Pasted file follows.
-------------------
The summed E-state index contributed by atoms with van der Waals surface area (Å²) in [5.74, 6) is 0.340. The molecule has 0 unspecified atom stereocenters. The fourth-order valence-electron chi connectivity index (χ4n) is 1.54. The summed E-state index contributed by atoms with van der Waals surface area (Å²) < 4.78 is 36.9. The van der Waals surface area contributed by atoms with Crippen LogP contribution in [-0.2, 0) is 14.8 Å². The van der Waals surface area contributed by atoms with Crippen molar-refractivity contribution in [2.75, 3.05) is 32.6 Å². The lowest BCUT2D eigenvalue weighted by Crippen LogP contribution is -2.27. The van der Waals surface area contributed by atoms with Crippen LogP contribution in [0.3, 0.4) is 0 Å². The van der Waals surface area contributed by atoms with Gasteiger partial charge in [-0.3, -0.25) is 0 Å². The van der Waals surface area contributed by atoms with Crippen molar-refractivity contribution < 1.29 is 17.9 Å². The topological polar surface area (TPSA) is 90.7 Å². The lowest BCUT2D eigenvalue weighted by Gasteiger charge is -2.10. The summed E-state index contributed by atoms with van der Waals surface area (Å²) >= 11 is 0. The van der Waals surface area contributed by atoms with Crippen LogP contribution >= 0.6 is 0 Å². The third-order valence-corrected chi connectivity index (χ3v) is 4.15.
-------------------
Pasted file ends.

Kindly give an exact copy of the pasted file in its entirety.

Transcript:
The summed E-state index contributed by atoms with van der Waals surface area (Å²) in [5.74, 6) is 0.340. The molecule has 0 unspecified atom stereocenters. The fourth-order valence-electron chi connectivity index (χ4n) is 1.54. The summed E-state index contributed by atoms with van der Waals surface area (Å²) < 4.78 is 36.9. The van der Waals surface area contributed by atoms with Crippen LogP contribution in [-0.2, 0) is 14.8 Å². The van der Waals surface area contributed by atoms with Crippen molar-refractivity contribution in [2.75, 3.05) is 32.6 Å². The lowest BCUT2D eigenvalue weighted by Crippen LogP contribution is -2.27. The van der Waals surface area contributed by atoms with Crippen LogP contribution in [0.3, 0.4) is 0 Å². The van der Waals surface area contributed by atoms with Gasteiger partial charge in [-0.3, -0.25) is 0 Å². The van der Waals surface area contributed by atoms with Crippen molar-refractivity contribution < 1.29 is 17.9 Å². The topological polar surface area (TPSA) is 90.7 Å². The lowest BCUT2D eigenvalue weighted by Gasteiger charge is -2.10. The summed E-state index contributed by atoms with van der Waals surface area (Å²) >= 11 is 0. The van der Waals surface area contributed by atoms with Crippen LogP contribution >= 0.6 is 0 Å². The third-order valence-corrected chi connectivity index (χ3v) is 4.15.